In this -- the tenth year of YouTube and the sixth year of VidCon -- online video is in a mighty celebratory mode, even because more entities like Facebook and Vessel are becoming competitors, and the big cats like CBS and HBO and Comcast are using their muscle too.
Less than 2,000 people came to the first VidCon in 2010, held in a hotel in Los Angeles. Over 20,000 are at this one at the convention center in Anaheim and among them are wheelers and dealers from around the world, and fans from Fresno or Athens, Ohio.
Pretty neatly, online video has given new life to media warhorses like Katie Couric, now at Yahoo, (who really is not a horse; sorry for that) who spent yesterday talking to Frank Ze, the visionary of BuzzFeed. Entertainment in a puffball Q&A, but downright scholarly compared to E!’s birds-eye look at the show: VidCon 101: Here Are 15 YouTube Stars to Know About If You Want To Be Hip With the Kids.
Yes, online video and YouTube have changed the world, but a lot has come with this video revolution. Mainly we’ve given up a lot of ourselves to marketers for the privilege of seeing video, or relating with our friends on Facebook or even commenting innocently enough on a clever commercial.
For younger people who never really experienced it, once it was hard for everybody to know your business. Now, it is impossible--really impossible--to avoid it. What we avoid is thinking about it. But the other day, I wanted to read up a little on the Koran--seriously--and had to think about how this might be used against me. So far, so good. No odd clicks on the phone. But that paranoia, I realized, is nothing new. That’s life. Cookies and the NRA.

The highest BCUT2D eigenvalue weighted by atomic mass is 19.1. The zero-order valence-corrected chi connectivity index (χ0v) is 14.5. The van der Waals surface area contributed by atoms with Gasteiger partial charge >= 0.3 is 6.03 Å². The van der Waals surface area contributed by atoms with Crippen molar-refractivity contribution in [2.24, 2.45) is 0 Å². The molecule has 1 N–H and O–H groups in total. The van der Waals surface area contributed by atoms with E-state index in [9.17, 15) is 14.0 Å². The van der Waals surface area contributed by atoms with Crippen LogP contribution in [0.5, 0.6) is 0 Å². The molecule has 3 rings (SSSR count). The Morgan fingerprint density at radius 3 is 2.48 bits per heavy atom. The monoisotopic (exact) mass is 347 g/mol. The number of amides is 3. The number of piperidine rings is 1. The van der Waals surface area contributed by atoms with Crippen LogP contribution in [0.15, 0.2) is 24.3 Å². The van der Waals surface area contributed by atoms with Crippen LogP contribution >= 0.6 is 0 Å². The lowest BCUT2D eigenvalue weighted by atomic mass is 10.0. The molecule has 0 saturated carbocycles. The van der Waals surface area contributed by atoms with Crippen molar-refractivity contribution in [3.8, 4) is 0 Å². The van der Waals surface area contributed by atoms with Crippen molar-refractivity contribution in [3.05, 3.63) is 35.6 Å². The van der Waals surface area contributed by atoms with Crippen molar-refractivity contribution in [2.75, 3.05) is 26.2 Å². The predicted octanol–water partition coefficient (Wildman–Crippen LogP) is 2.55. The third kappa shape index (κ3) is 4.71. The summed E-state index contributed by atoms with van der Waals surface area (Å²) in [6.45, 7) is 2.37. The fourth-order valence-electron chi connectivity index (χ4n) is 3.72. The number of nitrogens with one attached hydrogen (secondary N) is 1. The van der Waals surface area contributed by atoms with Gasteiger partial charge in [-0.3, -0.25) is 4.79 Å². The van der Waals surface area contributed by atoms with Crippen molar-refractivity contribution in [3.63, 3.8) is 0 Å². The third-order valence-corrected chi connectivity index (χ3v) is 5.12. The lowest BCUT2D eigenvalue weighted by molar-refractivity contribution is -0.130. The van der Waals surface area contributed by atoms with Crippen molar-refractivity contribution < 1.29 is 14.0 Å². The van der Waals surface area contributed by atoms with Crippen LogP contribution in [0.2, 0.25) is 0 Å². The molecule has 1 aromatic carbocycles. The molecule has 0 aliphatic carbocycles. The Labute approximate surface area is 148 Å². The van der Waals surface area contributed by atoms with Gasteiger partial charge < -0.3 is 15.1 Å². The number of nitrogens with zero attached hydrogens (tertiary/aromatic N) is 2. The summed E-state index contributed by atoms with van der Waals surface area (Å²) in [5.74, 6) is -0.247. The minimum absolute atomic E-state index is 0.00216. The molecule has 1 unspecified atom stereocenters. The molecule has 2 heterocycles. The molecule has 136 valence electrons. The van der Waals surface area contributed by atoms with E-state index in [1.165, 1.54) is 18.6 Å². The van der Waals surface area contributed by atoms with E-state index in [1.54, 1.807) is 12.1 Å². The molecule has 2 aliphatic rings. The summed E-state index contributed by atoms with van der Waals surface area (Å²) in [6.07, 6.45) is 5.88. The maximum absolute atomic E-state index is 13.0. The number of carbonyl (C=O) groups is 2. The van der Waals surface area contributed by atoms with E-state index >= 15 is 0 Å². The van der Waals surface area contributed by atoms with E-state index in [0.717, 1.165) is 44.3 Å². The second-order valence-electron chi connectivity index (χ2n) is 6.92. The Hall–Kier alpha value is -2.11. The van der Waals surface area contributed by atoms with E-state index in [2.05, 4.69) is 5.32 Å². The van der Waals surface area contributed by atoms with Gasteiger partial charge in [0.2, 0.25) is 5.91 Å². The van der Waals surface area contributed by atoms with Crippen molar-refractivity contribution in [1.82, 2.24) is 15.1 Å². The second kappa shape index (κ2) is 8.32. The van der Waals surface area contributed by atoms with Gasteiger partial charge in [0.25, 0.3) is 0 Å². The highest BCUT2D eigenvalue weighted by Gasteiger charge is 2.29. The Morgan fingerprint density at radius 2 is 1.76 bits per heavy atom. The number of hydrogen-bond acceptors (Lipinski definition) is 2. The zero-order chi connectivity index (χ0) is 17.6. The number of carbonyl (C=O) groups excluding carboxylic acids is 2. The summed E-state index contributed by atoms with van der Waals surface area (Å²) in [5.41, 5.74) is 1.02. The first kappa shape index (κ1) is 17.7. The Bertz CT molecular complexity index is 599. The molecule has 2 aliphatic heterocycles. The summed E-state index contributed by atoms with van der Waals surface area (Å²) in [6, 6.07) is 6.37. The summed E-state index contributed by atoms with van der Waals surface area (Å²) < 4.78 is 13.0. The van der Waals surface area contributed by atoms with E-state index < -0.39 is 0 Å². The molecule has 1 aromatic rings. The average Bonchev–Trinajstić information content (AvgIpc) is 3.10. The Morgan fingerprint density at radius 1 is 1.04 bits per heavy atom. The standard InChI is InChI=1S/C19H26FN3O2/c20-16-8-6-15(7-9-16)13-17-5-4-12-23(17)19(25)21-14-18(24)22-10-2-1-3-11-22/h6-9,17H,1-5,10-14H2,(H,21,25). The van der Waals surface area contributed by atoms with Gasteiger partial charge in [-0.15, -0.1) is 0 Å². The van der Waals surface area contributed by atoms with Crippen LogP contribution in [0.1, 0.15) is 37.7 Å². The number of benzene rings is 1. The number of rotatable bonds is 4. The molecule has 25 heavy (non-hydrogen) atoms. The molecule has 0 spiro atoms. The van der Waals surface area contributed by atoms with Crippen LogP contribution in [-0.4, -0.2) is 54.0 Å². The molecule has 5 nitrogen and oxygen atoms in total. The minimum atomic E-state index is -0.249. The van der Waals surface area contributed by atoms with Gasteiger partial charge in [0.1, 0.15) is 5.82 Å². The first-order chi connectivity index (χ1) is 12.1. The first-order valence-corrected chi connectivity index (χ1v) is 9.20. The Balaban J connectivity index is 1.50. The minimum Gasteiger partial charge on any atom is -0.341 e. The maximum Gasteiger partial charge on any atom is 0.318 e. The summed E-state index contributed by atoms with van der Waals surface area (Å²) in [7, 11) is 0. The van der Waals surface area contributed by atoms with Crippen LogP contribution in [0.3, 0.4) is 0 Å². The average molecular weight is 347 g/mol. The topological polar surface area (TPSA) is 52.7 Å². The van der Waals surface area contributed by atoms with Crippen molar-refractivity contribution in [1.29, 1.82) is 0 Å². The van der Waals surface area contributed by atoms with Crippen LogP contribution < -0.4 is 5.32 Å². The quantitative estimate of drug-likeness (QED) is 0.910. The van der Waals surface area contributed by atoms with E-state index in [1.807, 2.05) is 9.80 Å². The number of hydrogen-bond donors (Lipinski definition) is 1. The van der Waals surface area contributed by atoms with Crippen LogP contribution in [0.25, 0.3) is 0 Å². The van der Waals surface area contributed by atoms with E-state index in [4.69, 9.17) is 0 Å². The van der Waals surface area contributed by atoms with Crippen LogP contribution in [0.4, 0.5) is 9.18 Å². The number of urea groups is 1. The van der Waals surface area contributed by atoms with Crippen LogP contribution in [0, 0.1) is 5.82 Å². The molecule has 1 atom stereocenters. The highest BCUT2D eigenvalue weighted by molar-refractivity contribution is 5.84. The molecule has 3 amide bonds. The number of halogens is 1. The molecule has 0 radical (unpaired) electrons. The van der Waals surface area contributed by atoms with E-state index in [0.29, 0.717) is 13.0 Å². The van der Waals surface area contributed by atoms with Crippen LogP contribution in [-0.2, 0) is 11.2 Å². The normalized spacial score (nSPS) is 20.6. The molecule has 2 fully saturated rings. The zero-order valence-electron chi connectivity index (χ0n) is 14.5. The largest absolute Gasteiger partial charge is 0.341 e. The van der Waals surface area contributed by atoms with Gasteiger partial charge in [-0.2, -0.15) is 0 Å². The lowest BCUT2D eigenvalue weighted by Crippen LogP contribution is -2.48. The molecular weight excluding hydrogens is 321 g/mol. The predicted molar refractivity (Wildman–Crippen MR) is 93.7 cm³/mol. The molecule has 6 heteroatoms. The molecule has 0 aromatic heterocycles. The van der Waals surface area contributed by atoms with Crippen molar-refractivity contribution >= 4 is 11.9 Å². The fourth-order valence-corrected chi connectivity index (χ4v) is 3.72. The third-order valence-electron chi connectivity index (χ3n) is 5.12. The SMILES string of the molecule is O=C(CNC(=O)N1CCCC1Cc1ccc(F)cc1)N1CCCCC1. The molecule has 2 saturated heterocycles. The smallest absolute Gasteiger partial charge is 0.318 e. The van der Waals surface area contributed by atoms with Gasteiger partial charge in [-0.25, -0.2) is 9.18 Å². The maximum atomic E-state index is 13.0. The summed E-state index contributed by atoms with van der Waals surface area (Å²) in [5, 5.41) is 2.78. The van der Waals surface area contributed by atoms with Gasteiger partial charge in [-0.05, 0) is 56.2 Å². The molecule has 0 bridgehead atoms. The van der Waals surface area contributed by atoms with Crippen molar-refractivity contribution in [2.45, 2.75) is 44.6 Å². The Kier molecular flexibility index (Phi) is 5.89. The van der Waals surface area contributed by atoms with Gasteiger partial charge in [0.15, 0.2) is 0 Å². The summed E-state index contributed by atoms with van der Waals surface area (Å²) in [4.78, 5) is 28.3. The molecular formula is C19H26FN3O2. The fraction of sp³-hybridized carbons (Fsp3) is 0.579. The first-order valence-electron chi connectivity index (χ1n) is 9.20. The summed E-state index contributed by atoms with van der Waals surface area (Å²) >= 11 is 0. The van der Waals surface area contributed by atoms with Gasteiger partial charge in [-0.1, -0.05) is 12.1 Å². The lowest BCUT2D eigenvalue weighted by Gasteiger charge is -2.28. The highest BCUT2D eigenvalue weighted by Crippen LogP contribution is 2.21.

I don’t think that will come up much at VidCon. It’s not to say thoughtful people like John Green, the co-founder (along with his brother Hank) don’t concern themselves with deeper issues that Smosh does, because clearly he does. The Greens are are an Internet force, and always reminding us smart, noble things get done with online video. But YouTube has invented a community that not many in the ad world know about or can articulate, but YouTubers recognize their own impossible to categorize nature, and resents people who try too hard to do it.
“The kinds of video that mean the most to us online—the ones that help us to lead fuller and better connected lives,” Green said in a small snippet from his welcoming speech the other day, “are dramatically undervalued by advertising.” But in that hall, advertisers were there to pretend he wasn’t right.